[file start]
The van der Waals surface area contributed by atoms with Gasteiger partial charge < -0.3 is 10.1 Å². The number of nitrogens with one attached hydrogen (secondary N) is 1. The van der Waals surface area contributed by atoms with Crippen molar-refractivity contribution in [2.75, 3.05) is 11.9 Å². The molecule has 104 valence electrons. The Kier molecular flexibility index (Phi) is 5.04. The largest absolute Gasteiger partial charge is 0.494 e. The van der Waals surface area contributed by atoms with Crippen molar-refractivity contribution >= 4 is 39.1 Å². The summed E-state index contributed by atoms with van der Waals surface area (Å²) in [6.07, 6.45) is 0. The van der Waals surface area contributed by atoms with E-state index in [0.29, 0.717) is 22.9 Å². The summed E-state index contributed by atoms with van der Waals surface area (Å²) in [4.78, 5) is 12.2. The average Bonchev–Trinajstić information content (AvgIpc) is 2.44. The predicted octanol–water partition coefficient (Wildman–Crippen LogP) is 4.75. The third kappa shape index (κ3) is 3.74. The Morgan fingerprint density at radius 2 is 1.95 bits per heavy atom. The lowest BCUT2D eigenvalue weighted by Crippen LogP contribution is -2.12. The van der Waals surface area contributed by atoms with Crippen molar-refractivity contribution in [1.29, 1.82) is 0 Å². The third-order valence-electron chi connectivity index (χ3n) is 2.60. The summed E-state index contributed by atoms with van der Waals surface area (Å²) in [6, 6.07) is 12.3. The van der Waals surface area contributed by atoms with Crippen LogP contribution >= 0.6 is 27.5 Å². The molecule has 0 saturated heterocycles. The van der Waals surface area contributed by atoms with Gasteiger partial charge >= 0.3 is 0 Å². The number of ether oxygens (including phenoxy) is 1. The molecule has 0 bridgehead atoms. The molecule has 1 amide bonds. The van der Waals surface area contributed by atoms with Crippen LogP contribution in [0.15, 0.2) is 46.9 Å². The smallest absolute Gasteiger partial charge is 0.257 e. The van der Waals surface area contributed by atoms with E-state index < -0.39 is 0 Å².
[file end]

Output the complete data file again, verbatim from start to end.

The van der Waals surface area contributed by atoms with Gasteiger partial charge < -0.3 is 10.1 Å². The number of nitrogens with one attached hydrogen (secondary N) is 1. The van der Waals surface area contributed by atoms with Crippen molar-refractivity contribution in [2.75, 3.05) is 11.9 Å². The molecule has 104 valence electrons. The Kier molecular flexibility index (Phi) is 5.04. The largest absolute Gasteiger partial charge is 0.494 e. The van der Waals surface area contributed by atoms with Crippen molar-refractivity contribution >= 4 is 39.1 Å². The summed E-state index contributed by atoms with van der Waals surface area (Å²) in [6.07, 6.45) is 0. The van der Waals surface area contributed by atoms with E-state index in [0.29, 0.717) is 22.9 Å². The summed E-state index contributed by atoms with van der Waals surface area (Å²) in [4.78, 5) is 12.2. The average Bonchev–Trinajstić information content (AvgIpc) is 2.44. The predicted octanol–water partition coefficient (Wildman–Crippen LogP) is 4.75. The third kappa shape index (κ3) is 3.74. The Morgan fingerprint density at radius 2 is 1.95 bits per heavy atom. The lowest BCUT2D eigenvalue weighted by Crippen LogP contribution is -2.12. The van der Waals surface area contributed by atoms with Crippen molar-refractivity contribution in [1.29, 1.82) is 0 Å². The third-order valence-electron chi connectivity index (χ3n) is 2.60. The summed E-state index contributed by atoms with van der Waals surface area (Å²) in [6, 6.07) is 12.3. The van der Waals surface area contributed by atoms with Crippen LogP contribution >= 0.6 is 27.5 Å². The molecule has 0 saturated heterocycles. The van der Waals surface area contributed by atoms with Gasteiger partial charge >= 0.3 is 0 Å². The number of ether oxygens (including phenoxy) is 1. The molecule has 0 bridgehead atoms. The molecule has 1 amide bonds. The van der Waals surface area contributed by atoms with Crippen LogP contribution in [0.15, 0.2) is 46.9 Å². The smallest absolute Gasteiger partial charge is 0.257 e. The van der Waals surface area contributed by atoms with E-state index < -0.39 is 0 Å².